Florida Point Types and why the subject is so confusing these days. When typing Florida points I use Ripley P. bullens book, A Guide to the Identification of Florida Projectile Points, 1975, revised edition, Kendall Books. Other references published prior to 1990 are also used. The Jarl Malwin Paper 1964, Early Man Journals of the Peninsular Archaeological Society Inc. and thru personal conversation with other Florida collectors, especially the senior ones. Such collectors as Bradley Cooley, James Gibson, Michael Harrell, and the list goes on. Several Senior Florida collectors can be viewed in the Who's Who publications. They were in on the beginning of Florida point typing and were consulted by Bullen before his first publishing of 1968. If you have copies of pre 1990 Florida point type guides feel fortunate as they are most difficult to find. I published a Florida point type guide in 1984 and another point type guide in 1987 that covered Florida in part, both are out of print. The scaricity and difficulty of finding the original point type guides have given new publishers an open door to change point type names. Usually without challenge because most collectors don't have the original references. But who cares? Well, some of us do and it's a fun challenge to try and get the types right.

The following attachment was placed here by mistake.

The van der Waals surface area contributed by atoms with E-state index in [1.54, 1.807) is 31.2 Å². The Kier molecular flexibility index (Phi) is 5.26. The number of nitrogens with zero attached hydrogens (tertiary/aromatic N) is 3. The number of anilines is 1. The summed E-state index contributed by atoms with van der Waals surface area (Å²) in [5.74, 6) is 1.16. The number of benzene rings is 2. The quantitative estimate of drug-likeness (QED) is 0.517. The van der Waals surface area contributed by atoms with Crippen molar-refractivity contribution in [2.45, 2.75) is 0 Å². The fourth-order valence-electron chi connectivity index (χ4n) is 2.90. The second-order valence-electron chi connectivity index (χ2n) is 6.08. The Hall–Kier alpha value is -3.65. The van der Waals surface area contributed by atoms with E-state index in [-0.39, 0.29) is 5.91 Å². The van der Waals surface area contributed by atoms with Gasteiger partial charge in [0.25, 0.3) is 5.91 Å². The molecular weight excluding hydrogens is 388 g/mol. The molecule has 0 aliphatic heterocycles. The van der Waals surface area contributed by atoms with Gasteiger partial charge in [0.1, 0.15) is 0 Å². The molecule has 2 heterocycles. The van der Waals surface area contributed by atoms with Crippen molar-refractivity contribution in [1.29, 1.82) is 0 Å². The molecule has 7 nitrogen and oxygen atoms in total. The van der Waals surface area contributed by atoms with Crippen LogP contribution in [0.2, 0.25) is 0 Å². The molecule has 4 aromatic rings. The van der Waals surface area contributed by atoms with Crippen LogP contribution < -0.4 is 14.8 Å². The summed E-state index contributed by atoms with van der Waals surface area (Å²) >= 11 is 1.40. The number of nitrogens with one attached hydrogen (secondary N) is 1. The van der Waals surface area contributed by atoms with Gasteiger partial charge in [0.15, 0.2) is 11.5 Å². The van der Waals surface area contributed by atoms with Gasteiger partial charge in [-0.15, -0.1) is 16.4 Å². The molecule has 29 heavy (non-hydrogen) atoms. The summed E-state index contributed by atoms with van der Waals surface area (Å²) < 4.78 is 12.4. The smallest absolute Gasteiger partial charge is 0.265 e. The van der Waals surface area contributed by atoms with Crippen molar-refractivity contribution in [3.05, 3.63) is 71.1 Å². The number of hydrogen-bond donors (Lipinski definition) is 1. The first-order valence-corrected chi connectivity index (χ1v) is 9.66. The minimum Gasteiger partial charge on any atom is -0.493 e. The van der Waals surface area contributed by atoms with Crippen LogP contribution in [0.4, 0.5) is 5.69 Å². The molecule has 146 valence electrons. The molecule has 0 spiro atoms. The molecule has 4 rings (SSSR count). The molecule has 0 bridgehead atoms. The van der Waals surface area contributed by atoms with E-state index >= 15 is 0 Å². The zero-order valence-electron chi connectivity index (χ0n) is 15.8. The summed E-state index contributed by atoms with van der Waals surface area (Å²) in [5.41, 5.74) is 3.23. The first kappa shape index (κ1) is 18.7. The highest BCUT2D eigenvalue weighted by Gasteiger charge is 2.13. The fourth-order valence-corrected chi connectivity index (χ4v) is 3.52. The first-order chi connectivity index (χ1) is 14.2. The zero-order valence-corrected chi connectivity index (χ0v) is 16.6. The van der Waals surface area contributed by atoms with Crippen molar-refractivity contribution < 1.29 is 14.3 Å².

A collector that's interested in point typology will usually have all grades of artifacts in their collection. That's what it takes if one wants to include all the Florida types in their collection. Imagine trying to get all the types in a grade ten as some call the best, you can see what I mean. A Florida collector can't possibly find all the types in their region because some types aren't found throughout the state. This gives cause for collectors to travel, buy or trade to complete a Florida point type collection. I would imagine most point typology mistakes in new publishings are the result of incomplete research. With over 45 years of collecting and point typology experience, speaking for college classes, association with professional archaeologist, anthropologist and Library research, (even in the guarded "Closed Stacks" in the Tampa Main Library I feel qualified to speak out on this subject and challenge incorrect publishings. Publishing will go on without correction because the books are marketable. People will buy them for the pictures if nothing else. In many cases the books will picture points from the collections of the buyers. The person or persons photographing your points compiles quite a collection of information and is the first to make a profit from your collection.. Such as, who has what and how many for possible buying ventures in the future. Let me end this discussion by saying, I will never co-author another point type guide. If a future point type guide is published by me it will be solo and my references will be strictly guided by personal experience and pre-1990 information provided by Florida Professionals, the first Florida point typologist, Senior Florida Collectors, and any new info that is accurate. REfS: Peninsular Archaeological Journals, Early Man, A Florida Publication A Guide to the Identification of Florida Projectile Points, Bullen, Kendall books 1975 Outlines and other data on West Central Florida Projectile Points, George D. Robinson 1979 Certain Heretofore unclassified Florida Projectile Points, Dr. Jarl Malwin (60's) Florida Archaeology, Bibliography of Florida Arch. through 1980, index to bibliography of Fl. Arch through 1980, for complete research prior to 1980 copyright 2006,.